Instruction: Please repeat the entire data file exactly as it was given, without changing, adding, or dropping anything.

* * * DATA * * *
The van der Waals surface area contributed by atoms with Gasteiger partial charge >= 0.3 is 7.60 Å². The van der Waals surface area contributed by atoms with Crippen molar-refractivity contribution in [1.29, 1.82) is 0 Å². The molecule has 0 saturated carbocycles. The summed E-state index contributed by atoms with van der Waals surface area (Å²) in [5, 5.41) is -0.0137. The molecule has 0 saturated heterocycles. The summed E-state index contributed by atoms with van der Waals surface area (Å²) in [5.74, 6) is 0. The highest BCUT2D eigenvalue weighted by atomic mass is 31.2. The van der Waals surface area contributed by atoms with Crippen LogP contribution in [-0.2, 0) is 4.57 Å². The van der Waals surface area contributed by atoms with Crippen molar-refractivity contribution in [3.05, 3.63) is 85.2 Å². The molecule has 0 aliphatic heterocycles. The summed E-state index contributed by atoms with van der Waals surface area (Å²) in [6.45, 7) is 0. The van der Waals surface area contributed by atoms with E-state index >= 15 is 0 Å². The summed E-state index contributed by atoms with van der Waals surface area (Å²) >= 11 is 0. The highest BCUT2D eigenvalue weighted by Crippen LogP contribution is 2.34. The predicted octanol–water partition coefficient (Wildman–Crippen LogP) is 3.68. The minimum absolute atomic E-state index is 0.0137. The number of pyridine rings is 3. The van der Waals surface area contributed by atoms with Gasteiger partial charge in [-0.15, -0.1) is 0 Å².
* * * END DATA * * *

The van der Waals surface area contributed by atoms with Gasteiger partial charge >= 0.3 is 7.60 Å². The van der Waals surface area contributed by atoms with Crippen molar-refractivity contribution in [1.29, 1.82) is 0 Å². The molecule has 0 saturated carbocycles. The summed E-state index contributed by atoms with van der Waals surface area (Å²) in [5, 5.41) is -0.0137. The molecule has 0 saturated heterocycles. The summed E-state index contributed by atoms with van der Waals surface area (Å²) in [5.74, 6) is 0. The highest BCUT2D eigenvalue weighted by atomic mass is 31.2. The van der Waals surface area contributed by atoms with Crippen LogP contribution in [-0.2, 0) is 4.57 Å². The van der Waals surface area contributed by atoms with Crippen molar-refractivity contribution in [3.05, 3.63) is 85.2 Å². The molecule has 0 aliphatic heterocycles. The summed E-state index contributed by atoms with van der Waals surface area (Å²) in [6.45, 7) is 0. The van der Waals surface area contributed by atoms with E-state index >= 15 is 0 Å². The summed E-state index contributed by atoms with van der Waals surface area (Å²) >= 11 is 0. The highest BCUT2D eigenvalue weighted by Crippen LogP contribution is 2.34. The predicted octanol–water partition coefficient (Wildman–Crippen LogP) is 3.68. The minimum absolute atomic E-state index is 0.0137. The number of pyridine rings is 3. The van der Waals surface area contributed by atoms with Gasteiger partial charge in [-0.15, -0.1) is 0 Å².